Northern Ireland

Brexit: DUP says PM's 'pleading is humiliating'

German Chancellor Angela Merkel greets Theresa May in Berlin Image copyright Reuters
Image caption German Chancellor Angela Merkel greets Theresa May in Berlin

It is painful to watch the prime minister "pleading" with EU leaders to grant another extension to the Brexit date, Arlene Foster has said.

The DUP leader told the BBC she found it "humiliating that we are having to go and beg so that we can leave".

On Wednesday, a special EU summit will take place as leaders consider Theresa May's request.

The UK is still scheduled to leave the EU on 12 April, unless a delay is agreed.

Mrs May is meeting German and French leaders on Tuesday afternoon, in a bid to seek support to postpone the Brexit date again.

The prime minister met Angela Merkel in Berlin, and will meet Emmanuel Macron in Paris, as she urges both to back her request to delay Brexit again until 30 June.

After the talks, Ms Merkel said a delay that runs to the end of the year or the start of 2020 was a possibility.

But Mrs Foster criticised the Prime Minister saying she "needed to be strong, she needed to show leadership, and I'm sorry to say that hasn't been evident in this past couple of months".

Image caption Arlene Foster says Theresa May needs to be strong with EU leaders

However, when pressed on the future of the confidence-and-supply pact her party shares with the government, Mrs Foster said who leads the Conservatives is not a matter for the DUP.

She insisted that the DUP would work in the interests of unionism and would work with whoever was prime minister, but she said it was disappointing that the Irish border backstop still had not been dealt with.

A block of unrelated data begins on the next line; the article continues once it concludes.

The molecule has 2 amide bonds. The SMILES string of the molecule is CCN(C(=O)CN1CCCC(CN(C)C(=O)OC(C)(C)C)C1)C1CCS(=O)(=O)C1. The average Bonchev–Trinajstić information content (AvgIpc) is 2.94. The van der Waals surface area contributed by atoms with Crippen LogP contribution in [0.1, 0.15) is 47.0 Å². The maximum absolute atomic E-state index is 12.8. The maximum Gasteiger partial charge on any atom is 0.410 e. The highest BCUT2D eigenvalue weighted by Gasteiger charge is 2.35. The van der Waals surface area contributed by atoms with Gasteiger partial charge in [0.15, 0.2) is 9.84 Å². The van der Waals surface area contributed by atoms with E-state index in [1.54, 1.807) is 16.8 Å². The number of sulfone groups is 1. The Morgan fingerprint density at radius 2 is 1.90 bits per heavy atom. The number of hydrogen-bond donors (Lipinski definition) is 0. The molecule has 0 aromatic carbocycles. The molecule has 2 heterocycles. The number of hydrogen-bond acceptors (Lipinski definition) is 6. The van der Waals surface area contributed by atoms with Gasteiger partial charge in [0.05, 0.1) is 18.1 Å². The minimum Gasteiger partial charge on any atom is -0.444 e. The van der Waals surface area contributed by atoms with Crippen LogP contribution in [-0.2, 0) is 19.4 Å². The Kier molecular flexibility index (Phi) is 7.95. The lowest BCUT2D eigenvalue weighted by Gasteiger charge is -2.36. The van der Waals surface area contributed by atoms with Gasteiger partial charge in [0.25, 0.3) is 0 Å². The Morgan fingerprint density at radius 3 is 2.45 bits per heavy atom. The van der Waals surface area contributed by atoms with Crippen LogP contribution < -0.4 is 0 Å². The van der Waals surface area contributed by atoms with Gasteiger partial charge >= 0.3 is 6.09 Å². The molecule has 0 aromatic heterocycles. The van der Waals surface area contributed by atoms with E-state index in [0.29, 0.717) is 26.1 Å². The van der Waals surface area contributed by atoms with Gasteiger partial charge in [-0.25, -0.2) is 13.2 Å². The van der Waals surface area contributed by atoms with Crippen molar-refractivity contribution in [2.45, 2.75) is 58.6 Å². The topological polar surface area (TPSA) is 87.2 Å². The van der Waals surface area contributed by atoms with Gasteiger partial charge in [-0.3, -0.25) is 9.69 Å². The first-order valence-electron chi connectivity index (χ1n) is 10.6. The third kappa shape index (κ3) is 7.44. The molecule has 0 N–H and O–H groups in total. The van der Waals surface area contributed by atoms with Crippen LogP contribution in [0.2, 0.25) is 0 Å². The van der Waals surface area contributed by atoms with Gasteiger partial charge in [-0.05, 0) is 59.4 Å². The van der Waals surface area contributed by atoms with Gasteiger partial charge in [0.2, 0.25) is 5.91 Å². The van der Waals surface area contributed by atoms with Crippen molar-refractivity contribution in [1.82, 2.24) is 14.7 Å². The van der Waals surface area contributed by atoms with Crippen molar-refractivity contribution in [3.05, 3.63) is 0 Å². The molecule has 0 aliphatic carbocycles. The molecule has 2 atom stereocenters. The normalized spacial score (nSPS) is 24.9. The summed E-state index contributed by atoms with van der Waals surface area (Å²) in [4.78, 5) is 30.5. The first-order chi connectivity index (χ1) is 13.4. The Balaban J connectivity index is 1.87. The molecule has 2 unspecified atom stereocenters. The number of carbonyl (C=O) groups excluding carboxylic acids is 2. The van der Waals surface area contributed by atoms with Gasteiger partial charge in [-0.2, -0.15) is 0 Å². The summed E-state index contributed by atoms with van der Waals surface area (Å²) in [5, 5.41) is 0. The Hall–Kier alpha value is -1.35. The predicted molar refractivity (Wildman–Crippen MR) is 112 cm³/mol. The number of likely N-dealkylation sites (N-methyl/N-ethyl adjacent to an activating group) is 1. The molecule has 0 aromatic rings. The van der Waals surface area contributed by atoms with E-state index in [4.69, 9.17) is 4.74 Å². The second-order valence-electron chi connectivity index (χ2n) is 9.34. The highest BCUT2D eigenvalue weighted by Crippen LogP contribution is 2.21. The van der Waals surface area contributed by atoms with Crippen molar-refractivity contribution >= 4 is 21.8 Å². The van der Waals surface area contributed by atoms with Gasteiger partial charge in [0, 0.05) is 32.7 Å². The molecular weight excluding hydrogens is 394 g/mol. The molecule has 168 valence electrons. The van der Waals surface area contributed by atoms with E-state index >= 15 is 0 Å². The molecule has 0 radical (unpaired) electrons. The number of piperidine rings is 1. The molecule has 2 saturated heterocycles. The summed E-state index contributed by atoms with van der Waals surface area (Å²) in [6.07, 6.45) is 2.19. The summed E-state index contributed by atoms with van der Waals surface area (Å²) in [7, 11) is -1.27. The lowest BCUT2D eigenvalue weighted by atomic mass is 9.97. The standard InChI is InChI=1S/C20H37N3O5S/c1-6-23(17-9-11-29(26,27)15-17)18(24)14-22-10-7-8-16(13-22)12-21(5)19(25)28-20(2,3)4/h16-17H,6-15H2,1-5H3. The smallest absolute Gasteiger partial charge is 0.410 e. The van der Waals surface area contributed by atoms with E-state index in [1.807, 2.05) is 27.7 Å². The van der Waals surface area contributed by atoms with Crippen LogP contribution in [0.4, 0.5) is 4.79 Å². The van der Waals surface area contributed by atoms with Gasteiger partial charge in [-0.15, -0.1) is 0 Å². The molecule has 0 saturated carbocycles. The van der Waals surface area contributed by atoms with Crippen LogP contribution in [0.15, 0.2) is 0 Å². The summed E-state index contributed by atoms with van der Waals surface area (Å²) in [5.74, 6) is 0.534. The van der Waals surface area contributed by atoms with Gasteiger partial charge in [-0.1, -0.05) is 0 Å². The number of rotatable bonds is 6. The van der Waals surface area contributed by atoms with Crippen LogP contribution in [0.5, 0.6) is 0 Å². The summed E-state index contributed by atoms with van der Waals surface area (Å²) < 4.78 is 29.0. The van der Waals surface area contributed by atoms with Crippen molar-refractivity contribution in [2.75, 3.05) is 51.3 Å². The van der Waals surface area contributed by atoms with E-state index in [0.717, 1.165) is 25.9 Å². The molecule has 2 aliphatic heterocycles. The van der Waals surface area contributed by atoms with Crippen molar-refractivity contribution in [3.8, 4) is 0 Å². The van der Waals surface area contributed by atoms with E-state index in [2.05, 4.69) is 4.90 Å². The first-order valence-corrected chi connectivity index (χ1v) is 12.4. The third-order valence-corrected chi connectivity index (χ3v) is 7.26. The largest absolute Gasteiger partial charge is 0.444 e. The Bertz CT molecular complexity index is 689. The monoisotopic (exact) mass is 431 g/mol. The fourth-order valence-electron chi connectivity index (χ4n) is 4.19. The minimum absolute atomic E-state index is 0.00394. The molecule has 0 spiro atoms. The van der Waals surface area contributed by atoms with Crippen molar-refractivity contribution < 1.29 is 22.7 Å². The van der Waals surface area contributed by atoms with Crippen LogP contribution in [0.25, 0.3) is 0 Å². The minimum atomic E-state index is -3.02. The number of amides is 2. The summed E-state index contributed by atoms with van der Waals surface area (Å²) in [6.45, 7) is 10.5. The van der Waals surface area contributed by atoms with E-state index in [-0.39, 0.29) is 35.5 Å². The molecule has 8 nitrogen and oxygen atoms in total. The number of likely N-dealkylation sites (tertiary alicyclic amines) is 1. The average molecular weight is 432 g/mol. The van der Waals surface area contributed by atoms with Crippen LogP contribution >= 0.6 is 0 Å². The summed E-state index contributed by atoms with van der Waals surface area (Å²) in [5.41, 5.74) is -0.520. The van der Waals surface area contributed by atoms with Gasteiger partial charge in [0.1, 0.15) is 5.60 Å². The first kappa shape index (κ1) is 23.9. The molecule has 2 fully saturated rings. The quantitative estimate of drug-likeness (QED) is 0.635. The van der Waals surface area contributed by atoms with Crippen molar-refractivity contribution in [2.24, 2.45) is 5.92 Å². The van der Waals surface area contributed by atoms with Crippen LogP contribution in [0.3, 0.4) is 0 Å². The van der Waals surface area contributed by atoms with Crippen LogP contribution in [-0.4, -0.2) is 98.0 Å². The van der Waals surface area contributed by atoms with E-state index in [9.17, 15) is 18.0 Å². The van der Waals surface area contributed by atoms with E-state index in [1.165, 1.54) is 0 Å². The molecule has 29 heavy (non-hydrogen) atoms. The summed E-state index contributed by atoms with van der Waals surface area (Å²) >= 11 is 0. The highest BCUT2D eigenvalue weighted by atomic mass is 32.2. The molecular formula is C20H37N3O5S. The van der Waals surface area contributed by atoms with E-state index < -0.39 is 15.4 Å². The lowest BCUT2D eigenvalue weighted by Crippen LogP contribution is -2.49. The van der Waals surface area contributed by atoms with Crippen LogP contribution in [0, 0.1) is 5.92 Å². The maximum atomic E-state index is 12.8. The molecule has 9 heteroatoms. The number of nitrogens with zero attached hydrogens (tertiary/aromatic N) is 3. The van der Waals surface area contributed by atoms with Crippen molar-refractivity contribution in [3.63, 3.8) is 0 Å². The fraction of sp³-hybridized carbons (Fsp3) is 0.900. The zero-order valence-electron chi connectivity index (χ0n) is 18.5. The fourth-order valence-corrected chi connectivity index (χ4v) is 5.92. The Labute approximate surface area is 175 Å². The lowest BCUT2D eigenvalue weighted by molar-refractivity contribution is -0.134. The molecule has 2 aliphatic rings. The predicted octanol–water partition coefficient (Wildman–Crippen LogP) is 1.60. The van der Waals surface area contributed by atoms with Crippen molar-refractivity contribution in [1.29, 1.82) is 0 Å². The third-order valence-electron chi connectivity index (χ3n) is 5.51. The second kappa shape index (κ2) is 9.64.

"She is the leader of a party that said they would deliver on Brexit and at the moment she is failing to do that," she added.

Meanwhile, the Taoiseach (Irish prime minister) Leo Varadkar has said he is "confident" an extension will be agreed at the EU summit.

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Leo Varadkar said the discussions would focus on the length of any extension and the conditions applied to it, such as shaping a new Common Agricultural Policy (CAP) and electing the next president of the European Commission - and whether the UK could be involved in these decisions.

He said many EU countries were concerned that Brexit was "taking up so much of the EU agenda".

Mr Varadkar added that the Irish government had no objection to a long extension, but he did not want to see that leading to the re-opening of the Withdrawal Agreement.

He said there were certain dates in the text that would expire if the extension was too lengthy, that could lead to the agreement having to be amended.